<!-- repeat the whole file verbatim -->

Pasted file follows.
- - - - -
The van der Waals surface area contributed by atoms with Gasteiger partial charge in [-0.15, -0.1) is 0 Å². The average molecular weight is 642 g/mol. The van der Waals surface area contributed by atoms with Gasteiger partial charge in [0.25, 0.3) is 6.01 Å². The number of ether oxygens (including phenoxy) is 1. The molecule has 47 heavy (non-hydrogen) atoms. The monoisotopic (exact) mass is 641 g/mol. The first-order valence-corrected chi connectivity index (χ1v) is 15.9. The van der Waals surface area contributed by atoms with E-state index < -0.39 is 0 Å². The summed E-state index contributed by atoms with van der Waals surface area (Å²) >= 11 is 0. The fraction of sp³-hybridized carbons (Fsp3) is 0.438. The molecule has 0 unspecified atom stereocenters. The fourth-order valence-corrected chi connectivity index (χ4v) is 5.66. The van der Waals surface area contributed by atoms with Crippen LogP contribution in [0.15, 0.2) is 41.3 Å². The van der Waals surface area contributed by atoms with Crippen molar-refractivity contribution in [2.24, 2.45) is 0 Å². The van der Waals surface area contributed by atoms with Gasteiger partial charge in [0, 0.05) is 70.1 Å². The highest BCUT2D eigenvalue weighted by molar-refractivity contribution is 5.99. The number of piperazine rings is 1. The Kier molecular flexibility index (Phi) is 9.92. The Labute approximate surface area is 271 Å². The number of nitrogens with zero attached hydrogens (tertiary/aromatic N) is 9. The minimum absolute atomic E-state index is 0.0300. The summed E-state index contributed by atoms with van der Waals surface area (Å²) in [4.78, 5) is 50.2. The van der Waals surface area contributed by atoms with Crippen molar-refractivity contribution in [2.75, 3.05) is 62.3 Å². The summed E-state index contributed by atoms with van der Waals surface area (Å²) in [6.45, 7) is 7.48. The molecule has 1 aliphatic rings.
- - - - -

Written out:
The van der Waals surface area contributed by atoms with Gasteiger partial charge in [-0.15, -0.1) is 0 Å². The average molecular weight is 642 g/mol. The van der Waals surface area contributed by atoms with Gasteiger partial charge in [0.25, 0.3) is 6.01 Å². The number of ether oxygens (including phenoxy) is 1. The molecule has 47 heavy (non-hydrogen) atoms. The monoisotopic (exact) mass is 641 g/mol. The first-order valence-corrected chi connectivity index (χ1v) is 15.9. The van der Waals surface area contributed by atoms with E-state index < -0.39 is 0 Å². The summed E-state index contributed by atoms with van der Waals surface area (Å²) >= 11 is 0. The fraction of sp³-hybridized carbons (Fsp3) is 0.438. The molecule has 0 unspecified atom stereocenters. The fourth-order valence-corrected chi connectivity index (χ4v) is 5.66. The van der Waals surface area contributed by atoms with Crippen LogP contribution in [0.15, 0.2) is 41.3 Å². The van der Waals surface area contributed by atoms with Crippen molar-refractivity contribution in [2.24, 2.45) is 0 Å². The van der Waals surface area contributed by atoms with Gasteiger partial charge in [0, 0.05) is 70.1 Å². The highest BCUT2D eigenvalue weighted by molar-refractivity contribution is 5.99. The number of piperazine rings is 1. The Kier molecular flexibility index (Phi) is 9.92. The Labute approximate surface area is 271 Å². The number of nitrogens with zero attached hydrogens (tertiary/aromatic N) is 9. The minimum absolute atomic E-state index is 0.0300. The summed E-state index contributed by atoms with van der Waals surface area (Å²) in [4.78, 5) is 50.2. The van der Waals surface area contributed by atoms with Crippen molar-refractivity contribution in [2.75, 3.05) is 62.3 Å². The summed E-state index contributed by atoms with van der Waals surface area (Å²) in [6.45, 7) is 7.48. The molecule has 1 aliphatic rings.